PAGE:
While some teachers consider persuasive papers and argument papers to be basically the same thing, it’s usually safe to assume that an argument paper presents a stronger claim—possibly to a more resistant audience.
For example: while a persuasive paper might claim that cities need to adopt recycling programs, an argument paper on the same topic might be addressed to a particular town. The argument paper would go further, suggesting specific ways that a recycling program should be adopted and utilized in that particular area.
To write an argument essay, you’ll need to gather evidence and present a well-reasoned argument on a debatable issue.
How can I tell if my topic is debatable? Check your thesis! You cannot argue a statement of fact, you must base your paper on a strong position. Ask yourself…
- How many people could argue against my position? What would they say?
- Can it be addressed with a yes or no? (aim for a topic that requires more info.)
- Can I base my argument on scholarly evidence, or am I relying on religion, cultural standards, or morality? (you MUST be able to do quality research!)
- Have I made my argument specific enough?
Worried about taking a firm stance on an issue?
Though there are plenty of times in your life when it’s best to adopt a balanced perspective and try to understand both sides of a debate, this isn’t one of them.
You MUST choose one side or the other when you write an argument paper!
Don’t be afraid to tell others exactly how you think things should go because that’s what we expect from an argument paper. You’re in charge now, what do YOU think?
…use passionate language
…use weak qualifiers like “I believe,” “I feel,” or “I think”—just tell us!
…cite experts who agree with you
…claim to be an expert if you’re not one
…provide facts, evidence, and statistics to support your position
…use strictly moral or religious claims as support for your argument
…provide reasons to support your claim
…assume the audience will agree with you about any aspect of your argument
…address the opposing side’s argument and refute their claims
…attempt to make others look bad (i.e. Mr. Smith is ignorant—don’t listen to him!)
Why do I need to address the opposing side’s argument?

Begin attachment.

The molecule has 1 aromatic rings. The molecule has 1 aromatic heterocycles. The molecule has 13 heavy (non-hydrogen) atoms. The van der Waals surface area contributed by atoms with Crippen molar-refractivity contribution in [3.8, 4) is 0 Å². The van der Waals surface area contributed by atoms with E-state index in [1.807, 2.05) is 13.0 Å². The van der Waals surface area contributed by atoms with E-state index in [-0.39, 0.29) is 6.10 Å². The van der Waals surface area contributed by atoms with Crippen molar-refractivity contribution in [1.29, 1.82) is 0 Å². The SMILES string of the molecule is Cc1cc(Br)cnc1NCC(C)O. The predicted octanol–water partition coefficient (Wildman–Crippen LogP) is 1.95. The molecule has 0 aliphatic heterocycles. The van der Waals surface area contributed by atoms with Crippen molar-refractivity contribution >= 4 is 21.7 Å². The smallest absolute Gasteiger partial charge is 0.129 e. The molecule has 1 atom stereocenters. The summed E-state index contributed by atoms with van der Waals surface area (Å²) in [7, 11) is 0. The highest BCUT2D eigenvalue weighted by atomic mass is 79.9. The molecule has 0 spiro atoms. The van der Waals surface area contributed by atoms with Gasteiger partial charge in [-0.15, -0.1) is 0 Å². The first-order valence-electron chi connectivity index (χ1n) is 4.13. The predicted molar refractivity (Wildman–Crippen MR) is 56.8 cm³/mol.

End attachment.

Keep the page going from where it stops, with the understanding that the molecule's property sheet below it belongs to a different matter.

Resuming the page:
There is an old kung-fu saying which states, "The hand that strikes also blocks", meaning that when you argue it is to your advantage to anticipate your opposition and strike down their arguments within the body of your own paper. This sentiment is echoed in the popular saying, "The best defense is a good offense".
By addressing the opposition you achieve the following goals:
- illustrate a well-rounded understanding of the topic
- demonstrate a lack of bias
- enhance the level of trust that the reader has for both you and your opinion
- give yourself the opportunity to refute any arguments the opposition may have
- strengthen your argument by diminishing your opposition's argument
Think about yourself as a child, asking your parents for permission to do something that they would normally say no to. You were far more likely to get them to say yes if you anticipated and addressed all of their concerns before they expressed them. You did not want to belittle those concerns, or make them feel dumb, because this only put them on the defensive, and lead to a conclusion that went against your wishes.
The same is true in your writing.
How do I accomplish this?
To address the other side of the argument you plan to make, you'll need to "put yourself in their shoes." In other words, you need to try to understand where they're coming from. If you're having trouble accomplishing this task, try following these steps:
- Jot down several good reasons why you support that particular side of the argument.
- Look at the reasons you provided and try to argue with yourself. Ask: Why would someone disagree with each of these points? What would his/her response be? (Sometimes it's helpful to imagine that you're having a verbal argument with someone who disagrees with you.)
- Think carefully about your audience; try to understand their background, their strongest influences, and the way that their minds work. Ask: What parts of this issue will concern my opposing audience the most?
- Find the necessary facts, evidence, quotes from experts, etc. to refute the points that your opposition might make.
- Carefully organize your paper so that it moves smoothly from defending your own points to sections where you argue against the opposition.